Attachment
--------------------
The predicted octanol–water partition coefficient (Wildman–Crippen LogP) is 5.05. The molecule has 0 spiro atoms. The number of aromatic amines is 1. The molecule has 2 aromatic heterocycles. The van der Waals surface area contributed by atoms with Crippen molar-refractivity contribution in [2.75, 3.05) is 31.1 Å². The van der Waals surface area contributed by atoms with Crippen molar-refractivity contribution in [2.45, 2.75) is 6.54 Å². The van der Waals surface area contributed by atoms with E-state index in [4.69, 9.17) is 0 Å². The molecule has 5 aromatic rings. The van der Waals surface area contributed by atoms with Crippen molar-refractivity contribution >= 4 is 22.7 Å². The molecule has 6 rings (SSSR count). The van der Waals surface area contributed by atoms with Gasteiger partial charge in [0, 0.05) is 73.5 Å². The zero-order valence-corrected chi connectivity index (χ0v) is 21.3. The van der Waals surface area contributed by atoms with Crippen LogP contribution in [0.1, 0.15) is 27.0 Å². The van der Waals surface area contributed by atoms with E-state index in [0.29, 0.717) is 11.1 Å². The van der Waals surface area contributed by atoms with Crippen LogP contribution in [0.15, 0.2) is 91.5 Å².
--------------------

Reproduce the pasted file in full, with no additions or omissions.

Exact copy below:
The predicted octanol–water partition coefficient (Wildman–Crippen LogP) is 5.05. The molecule has 0 spiro atoms. The number of aromatic amines is 1. The molecule has 2 aromatic heterocycles. The van der Waals surface area contributed by atoms with Crippen molar-refractivity contribution in [2.75, 3.05) is 31.1 Å². The van der Waals surface area contributed by atoms with Crippen molar-refractivity contribution in [2.45, 2.75) is 6.54 Å². The van der Waals surface area contributed by atoms with E-state index in [4.69, 9.17) is 0 Å². The molecule has 5 aromatic rings. The van der Waals surface area contributed by atoms with Crippen molar-refractivity contribution >= 4 is 22.7 Å². The molecule has 6 rings (SSSR count). The van der Waals surface area contributed by atoms with Gasteiger partial charge in [0, 0.05) is 73.5 Å². The zero-order valence-corrected chi connectivity index (χ0v) is 21.3. The van der Waals surface area contributed by atoms with Crippen LogP contribution in [0.1, 0.15) is 27.0 Å². The van der Waals surface area contributed by atoms with E-state index in [0.29, 0.717) is 11.1 Å². The van der Waals surface area contributed by atoms with Crippen LogP contribution in [0.15, 0.2) is 91.5 Å².